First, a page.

When Michael Petrilli, executive vice president of the Thomas B. Fordham Institute (which backs Common Core), found out late on election night that Bennett had been unseated by the unknown, underfunded underdog Glenda Ritz, he wasn’t happy: “Tony Bennett! Sh*t sh*t sh*t sh*t sh*t,” Petrilli told Huffington Post writer Joy Resmovits. “You can quote me on that.”
Well, something had clearly hit the fan.
Bennett’s defeat marked a decisive turning point, making every Indiana politician aware how deep voter discontent over Common Core was.
In Indiana, as elsewhere, Common Core proponents have responded to public criticism by accusing the parents of being stupid and uninformed or possibly lying. Common Core, they say, is not a curriculum; it is not being driven by the federal government; it will not interfere with local control of schools.
A few days before Senator Schneider’s anti–Common Core bill passed, the Indiana Chamber of Commerce (which had spent more than $100,000 in ads opposing the bill) lashed out in frustration at the outsized effect Heather and Erin had had on the legislature: “Two moms from Indianapolis, a handful of their friends and a couple dozen small but vocal Tea Party groups. That’s the entire Indiana movement that is advocating for a halt to the Common Core State Standards,” the Chamber of Commerce fumed.
This is not accurate, given the opposition by many education experts, including Professor Milgram, Professor Sandra Stotsky of the University of Arkansas, Professor Diane Ravitch of New York University, Professor Chris Tienken of Seton Hall, and former assistant education secretary Williamson Evers at Hoover.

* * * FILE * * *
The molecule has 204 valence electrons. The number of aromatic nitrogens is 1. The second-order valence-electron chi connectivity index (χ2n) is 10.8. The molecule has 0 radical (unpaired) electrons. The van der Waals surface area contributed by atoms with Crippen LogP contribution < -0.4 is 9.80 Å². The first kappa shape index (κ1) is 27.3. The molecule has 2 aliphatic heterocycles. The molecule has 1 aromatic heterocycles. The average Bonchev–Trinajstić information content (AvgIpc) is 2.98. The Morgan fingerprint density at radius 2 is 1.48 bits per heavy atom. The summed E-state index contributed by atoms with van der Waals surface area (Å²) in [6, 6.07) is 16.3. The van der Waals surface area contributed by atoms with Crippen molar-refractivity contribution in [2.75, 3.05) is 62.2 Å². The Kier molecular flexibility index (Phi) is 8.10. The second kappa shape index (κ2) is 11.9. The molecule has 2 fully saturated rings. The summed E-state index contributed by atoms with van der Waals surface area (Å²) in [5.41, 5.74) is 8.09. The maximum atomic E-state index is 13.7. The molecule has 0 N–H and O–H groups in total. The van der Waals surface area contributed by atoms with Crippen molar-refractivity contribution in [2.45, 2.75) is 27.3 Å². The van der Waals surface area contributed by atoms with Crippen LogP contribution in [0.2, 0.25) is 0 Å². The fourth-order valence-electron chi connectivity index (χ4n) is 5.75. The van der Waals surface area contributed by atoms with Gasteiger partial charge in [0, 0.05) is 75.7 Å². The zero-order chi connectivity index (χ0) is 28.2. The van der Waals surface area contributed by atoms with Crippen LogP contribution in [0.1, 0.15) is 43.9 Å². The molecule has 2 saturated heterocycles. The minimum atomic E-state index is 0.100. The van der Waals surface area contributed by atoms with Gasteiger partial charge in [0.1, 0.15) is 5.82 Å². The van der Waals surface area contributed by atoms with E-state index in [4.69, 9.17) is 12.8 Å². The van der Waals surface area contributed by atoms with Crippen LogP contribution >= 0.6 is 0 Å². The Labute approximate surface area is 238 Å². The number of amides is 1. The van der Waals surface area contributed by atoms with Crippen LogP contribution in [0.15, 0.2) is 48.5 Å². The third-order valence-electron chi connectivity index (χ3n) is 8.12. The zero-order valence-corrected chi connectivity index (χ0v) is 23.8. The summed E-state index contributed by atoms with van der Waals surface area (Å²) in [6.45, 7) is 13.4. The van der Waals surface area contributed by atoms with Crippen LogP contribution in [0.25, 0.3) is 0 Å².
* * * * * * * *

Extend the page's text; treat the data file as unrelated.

But never underestimate the power of a mother, especially one who is defending her own child’s future.
What started in Indiana is not staying in Indiana.
Legislation opposing Common Core has been introduced in at least seven other states, and large crowds are turning out at public panels and rallies in states from Tennessee to Idaho. Last month the Michigan state house voted to withhold implementation funding, despite Republican governor Rick Snyder’s support for Common Core; the Missouri senate this week approved a bill calling for statewide hearings on Common Core.
In April the RNC passed a resolution opposing Common Core as “inappropriate overreach to standardize and control the education of our children.”
On April 20, Representative Blaine Luetkemeyer (R., Mo.) sent a letter — co-signed by 33 other congressmen — to Education Secretary Arne Duncan, asking for a detailed accounting of changes in student-privacy policies associated with the new national database the Obama administration is building as part of its Common Core support. The letter pointed out that the Education Department had already made regulatory changes — without consulting Congress — that appear to circumvent the 1974 law that limits the disclosure to third parties of any data collected on students.
“The Common Core places inappropriate limitations on the influence of states and localities, while burdening them with additional, unfunded expenses,” Representative Luetkemeyer told me via e-mail.
Senator Chuck Grassley of Iowa is taking the lead nationally in shining light on the Obama administration’s key role in promoting Common Core. On April 16, Grassley was joined by seven other GOP senators (including major presidential contenders Ted Cruz and Rand Paul), who signed a letter calling on their colleagues to stop funding the implementation of Common Core, which, they point out, appears to violate federal laws that explicitly forbid the Education Department to influence curriculum or assemble a national database. “I voted against the Economic Stimulus Bill that essentially gave the Department of Education a blank check that was used for Race to the Top, and I have been very critical of how the Department of Education used those funds to push a specific education policy agenda from Washington on the states without specific input from Congress,” Senator Grassley told me via e-mail.